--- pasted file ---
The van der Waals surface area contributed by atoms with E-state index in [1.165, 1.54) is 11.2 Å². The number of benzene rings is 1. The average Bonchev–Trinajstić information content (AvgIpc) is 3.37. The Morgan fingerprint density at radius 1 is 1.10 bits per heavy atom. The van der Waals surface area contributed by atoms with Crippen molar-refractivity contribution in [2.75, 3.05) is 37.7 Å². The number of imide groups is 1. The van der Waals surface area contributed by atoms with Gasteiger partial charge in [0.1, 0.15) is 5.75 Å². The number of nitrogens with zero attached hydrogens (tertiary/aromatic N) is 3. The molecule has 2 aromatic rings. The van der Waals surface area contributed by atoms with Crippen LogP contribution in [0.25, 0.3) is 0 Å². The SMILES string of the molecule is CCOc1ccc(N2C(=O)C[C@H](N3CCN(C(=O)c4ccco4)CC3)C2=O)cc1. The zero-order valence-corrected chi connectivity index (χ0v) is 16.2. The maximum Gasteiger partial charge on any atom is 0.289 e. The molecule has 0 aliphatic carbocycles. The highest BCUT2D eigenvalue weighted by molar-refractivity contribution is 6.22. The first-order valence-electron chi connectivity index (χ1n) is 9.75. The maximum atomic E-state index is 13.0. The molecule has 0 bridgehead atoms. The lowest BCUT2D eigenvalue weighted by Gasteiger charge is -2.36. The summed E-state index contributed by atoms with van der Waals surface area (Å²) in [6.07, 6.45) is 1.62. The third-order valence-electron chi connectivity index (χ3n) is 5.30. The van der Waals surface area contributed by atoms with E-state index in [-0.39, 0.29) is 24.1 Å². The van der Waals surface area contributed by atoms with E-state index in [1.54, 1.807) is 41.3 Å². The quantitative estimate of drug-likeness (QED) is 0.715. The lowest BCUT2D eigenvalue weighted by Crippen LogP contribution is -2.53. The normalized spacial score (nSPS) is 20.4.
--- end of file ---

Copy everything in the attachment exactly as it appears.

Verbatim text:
The van der Waals surface area contributed by atoms with E-state index in [1.165, 1.54) is 11.2 Å². The number of benzene rings is 1. The average Bonchev–Trinajstić information content (AvgIpc) is 3.37. The Morgan fingerprint density at radius 1 is 1.10 bits per heavy atom. The van der Waals surface area contributed by atoms with Crippen molar-refractivity contribution in [2.75, 3.05) is 37.7 Å². The number of imide groups is 1. The van der Waals surface area contributed by atoms with Gasteiger partial charge in [0.1, 0.15) is 5.75 Å². The number of nitrogens with zero attached hydrogens (tertiary/aromatic N) is 3. The molecule has 2 aromatic rings. The van der Waals surface area contributed by atoms with Crippen LogP contribution in [0.25, 0.3) is 0 Å². The SMILES string of the molecule is CCOc1ccc(N2C(=O)C[C@H](N3CCN(C(=O)c4ccco4)CC3)C2=O)cc1. The zero-order valence-corrected chi connectivity index (χ0v) is 16.2. The maximum Gasteiger partial charge on any atom is 0.289 e. The molecule has 0 aliphatic carbocycles. The highest BCUT2D eigenvalue weighted by molar-refractivity contribution is 6.22. The first-order valence-electron chi connectivity index (χ1n) is 9.75. The maximum atomic E-state index is 13.0. The molecule has 0 bridgehead atoms. The lowest BCUT2D eigenvalue weighted by Gasteiger charge is -2.36. The summed E-state index contributed by atoms with van der Waals surface area (Å²) in [6.07, 6.45) is 1.62. The third-order valence-electron chi connectivity index (χ3n) is 5.30. The van der Waals surface area contributed by atoms with E-state index in [-0.39, 0.29) is 24.1 Å². The van der Waals surface area contributed by atoms with E-state index in [1.54, 1.807) is 41.3 Å². The quantitative estimate of drug-likeness (QED) is 0.715. The lowest BCUT2D eigenvalue weighted by Crippen LogP contribution is -2.53. The normalized spacial score (nSPS) is 20.4.